The Taema school (当麻系) is one of the five schools of the Yamato (大和) tradition. The others are the Senjuin (千手院), Tegai (手蚤), Hosho (保昌), and Shikkake (尻懸).
It is commonly believed that the Taima school (当麻系) belonged to the Taima-ji (当麻寺), a branch temple of the Kôfukuji affiliated Ichijô´in (一乗院), located in the village of Taima in Kitakatsuragi district (北葛城) close to the foot of the Nijôzan (二上山). The characters (当麻) can be pronounced as “Taema” or “Taima”, and Kuniyuki (国行) is regarded as the founder of the school, active at the end of the Kamakura period, around Shôô (正応, 1288-1293). Other smiths from this school were for example Tomokiyo (友清), Tomoyuki (友行), Tomonaga (友長), Kunikiyo (国清), Arihôshi (有法師) etc., but already the “Genki-gannen tôken-mekiki-sho” mentions that there are only few signed blades extant by Kuniyuki and other Taima smiths.
For your consideration, we present this beautiful example of workmanship from the Taema school of the Yamato tradition of the Kamakura era. This blade was designated by the NBTHK in 2007 to be a Jûyô Tôken (Important Sword). The translation of the Jûyô zufu is as follows:
Designated Jûyô Tôken at the 53rdShinsa of 24 October, the 19thyear of Heisei (2007)
Katana, Unsigned; Taema (当麻).
Measurements: Length: 71.2 cent.; Curvature: 2.05 cent.; Width at Base: 2.83 cent.; Width at the Point: 2.05 cent.; Kissaki Length: 4.17 cent.; Nakago Length: 19.5 cent.; Nakago Curvature: extremely slight.
Characteristics: The construction is shinogi-zukuri with an iori-mune. The width and thickness are average. There is slight difference in the width between the base of the blade and the point. The curvature is somewhat deep, and the chû-kissaki is long. The kitae is itame mixed with mokume with a prominent hada pattern that it is entirely flowing with a mixing in here and there of masame. The jigane is thickly covered in ji-nie, and there is chikei activity. The hamon is suguha in style and thickly covered in nioi and nie. There is slight hotsure activity in the habuchi. There is kinsuji activity and streaks of sunagashi. The nioiguchi has a subdued feeling. The bôshi on the omote side is sugu in style with a slightly pointed tip and short kaeri, and on the ura side, it is notare-komi with a slightly ko-maru tip, vigorous brushing and a short kaeri. There are bôhi with soe-bi carvings on both sides of the blade that taper off onto the nakago. The nakago is ô-suriage with a kiri tip and kiri yasuri-me. There are three mekugi-ana, and the blade is unsigned.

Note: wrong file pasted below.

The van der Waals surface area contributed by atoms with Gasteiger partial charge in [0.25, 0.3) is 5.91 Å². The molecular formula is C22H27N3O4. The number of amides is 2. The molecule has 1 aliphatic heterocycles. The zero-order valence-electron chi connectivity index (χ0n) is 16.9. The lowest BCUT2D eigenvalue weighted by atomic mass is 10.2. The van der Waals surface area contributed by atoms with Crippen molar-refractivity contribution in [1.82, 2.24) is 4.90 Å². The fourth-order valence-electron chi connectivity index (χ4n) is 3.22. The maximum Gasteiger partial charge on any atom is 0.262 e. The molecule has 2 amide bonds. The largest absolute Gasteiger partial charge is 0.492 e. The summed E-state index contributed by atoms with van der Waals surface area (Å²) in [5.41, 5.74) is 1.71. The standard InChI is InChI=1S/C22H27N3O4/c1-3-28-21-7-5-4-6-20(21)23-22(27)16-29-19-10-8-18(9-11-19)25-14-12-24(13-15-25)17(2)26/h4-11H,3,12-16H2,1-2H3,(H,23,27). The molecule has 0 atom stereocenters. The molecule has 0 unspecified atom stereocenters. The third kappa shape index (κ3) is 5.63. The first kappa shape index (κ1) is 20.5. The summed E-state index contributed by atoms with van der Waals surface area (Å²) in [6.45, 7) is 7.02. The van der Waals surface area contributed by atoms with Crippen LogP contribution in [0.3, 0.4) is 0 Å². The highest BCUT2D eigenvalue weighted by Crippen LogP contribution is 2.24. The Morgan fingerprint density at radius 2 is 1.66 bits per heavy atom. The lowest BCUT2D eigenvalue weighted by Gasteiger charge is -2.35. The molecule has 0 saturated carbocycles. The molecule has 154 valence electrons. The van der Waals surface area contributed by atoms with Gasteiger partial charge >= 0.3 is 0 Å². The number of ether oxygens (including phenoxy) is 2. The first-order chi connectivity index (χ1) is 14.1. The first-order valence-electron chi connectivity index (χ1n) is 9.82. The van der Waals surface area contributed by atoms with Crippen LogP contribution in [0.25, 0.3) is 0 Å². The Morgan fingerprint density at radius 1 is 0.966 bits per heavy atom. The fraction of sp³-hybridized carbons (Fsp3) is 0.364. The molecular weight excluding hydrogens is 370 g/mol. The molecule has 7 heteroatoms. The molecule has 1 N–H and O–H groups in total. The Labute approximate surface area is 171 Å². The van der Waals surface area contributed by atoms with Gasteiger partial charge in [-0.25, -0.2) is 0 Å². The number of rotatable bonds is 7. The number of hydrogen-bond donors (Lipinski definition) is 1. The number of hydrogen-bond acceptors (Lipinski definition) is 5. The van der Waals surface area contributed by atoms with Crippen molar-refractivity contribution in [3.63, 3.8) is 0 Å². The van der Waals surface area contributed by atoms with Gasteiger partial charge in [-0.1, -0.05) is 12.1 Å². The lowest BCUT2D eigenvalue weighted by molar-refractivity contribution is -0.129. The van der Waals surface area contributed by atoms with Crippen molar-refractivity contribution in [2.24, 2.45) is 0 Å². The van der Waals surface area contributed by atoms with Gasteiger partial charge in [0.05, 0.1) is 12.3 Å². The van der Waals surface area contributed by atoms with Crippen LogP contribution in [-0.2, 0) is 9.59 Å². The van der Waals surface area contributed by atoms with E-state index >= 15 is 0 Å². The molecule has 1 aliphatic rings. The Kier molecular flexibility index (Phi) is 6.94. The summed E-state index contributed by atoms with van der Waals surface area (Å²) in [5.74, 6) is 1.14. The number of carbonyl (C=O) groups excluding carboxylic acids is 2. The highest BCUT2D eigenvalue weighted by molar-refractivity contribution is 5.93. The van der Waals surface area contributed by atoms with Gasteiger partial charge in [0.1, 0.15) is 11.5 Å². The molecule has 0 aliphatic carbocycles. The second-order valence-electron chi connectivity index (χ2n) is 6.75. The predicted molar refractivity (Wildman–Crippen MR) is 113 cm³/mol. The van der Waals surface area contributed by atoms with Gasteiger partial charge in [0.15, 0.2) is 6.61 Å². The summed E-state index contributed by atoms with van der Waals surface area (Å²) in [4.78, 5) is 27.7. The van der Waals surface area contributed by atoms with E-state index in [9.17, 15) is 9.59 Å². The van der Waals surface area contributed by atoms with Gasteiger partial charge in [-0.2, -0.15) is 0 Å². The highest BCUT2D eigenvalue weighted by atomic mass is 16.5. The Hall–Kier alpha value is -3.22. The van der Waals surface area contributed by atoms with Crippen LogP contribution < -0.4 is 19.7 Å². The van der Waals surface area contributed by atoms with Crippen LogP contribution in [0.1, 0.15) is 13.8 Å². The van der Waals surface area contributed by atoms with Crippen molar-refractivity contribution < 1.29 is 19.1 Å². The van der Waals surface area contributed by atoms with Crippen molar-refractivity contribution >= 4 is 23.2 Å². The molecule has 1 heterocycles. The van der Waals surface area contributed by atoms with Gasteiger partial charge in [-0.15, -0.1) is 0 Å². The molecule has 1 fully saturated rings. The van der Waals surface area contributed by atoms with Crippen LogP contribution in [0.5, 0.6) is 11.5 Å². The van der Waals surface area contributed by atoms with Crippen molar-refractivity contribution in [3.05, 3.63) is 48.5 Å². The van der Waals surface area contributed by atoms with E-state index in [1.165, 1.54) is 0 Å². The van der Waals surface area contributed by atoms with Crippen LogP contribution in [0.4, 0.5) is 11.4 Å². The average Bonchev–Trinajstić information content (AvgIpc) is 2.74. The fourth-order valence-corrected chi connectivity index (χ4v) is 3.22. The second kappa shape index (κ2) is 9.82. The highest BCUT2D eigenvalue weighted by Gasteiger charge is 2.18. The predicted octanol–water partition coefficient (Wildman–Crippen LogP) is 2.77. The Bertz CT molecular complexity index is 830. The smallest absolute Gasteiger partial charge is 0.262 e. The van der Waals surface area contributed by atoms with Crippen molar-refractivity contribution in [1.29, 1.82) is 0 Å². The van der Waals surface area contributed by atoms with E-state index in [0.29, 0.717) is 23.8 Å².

Explanation: The Taema School is one of the five Yamato schools with Kuniyuki (国行)as the founder. The school prospered from the late Kamakura period into the Nambokuchô period. In such sources as the Meikan, numbers of sword-smith names in the school are shown; however, there are very few signed extant works with the majority being unsigned attributions. Based on such early attributions by the Honami family and others, the nie in the ji-ha is conspicuously powerful, and there is a mixing in of chikei and kinsuji activity, which appears to be a blending of Sôshû characteristics. Although there are differences in the styles of workmanship in the very few signed works, we can speculate that in the past, there was probably extant signed works that provided additional examples.
As for this katana, there are such features as the kitae being itame with a mixing in of flowing hada, the hamon being a sugu tempering in which hotsure and nijû-ba appears, and, in addition, the bôshi also has hotsure, giving it Yamato characteristics. Moreover, it has the exquisiteness of the jigane being thickly covered in ji-nie and containing chikei activity, the habuchi being thickly covered in nie, and having such activity as kinsuji and streaks of sunagashi, which gives it an additional Sôshû-den coloring, resulting in the Taema attribution. The condition of the blade is excellent, and it a masterpiece among attributed works in the same school.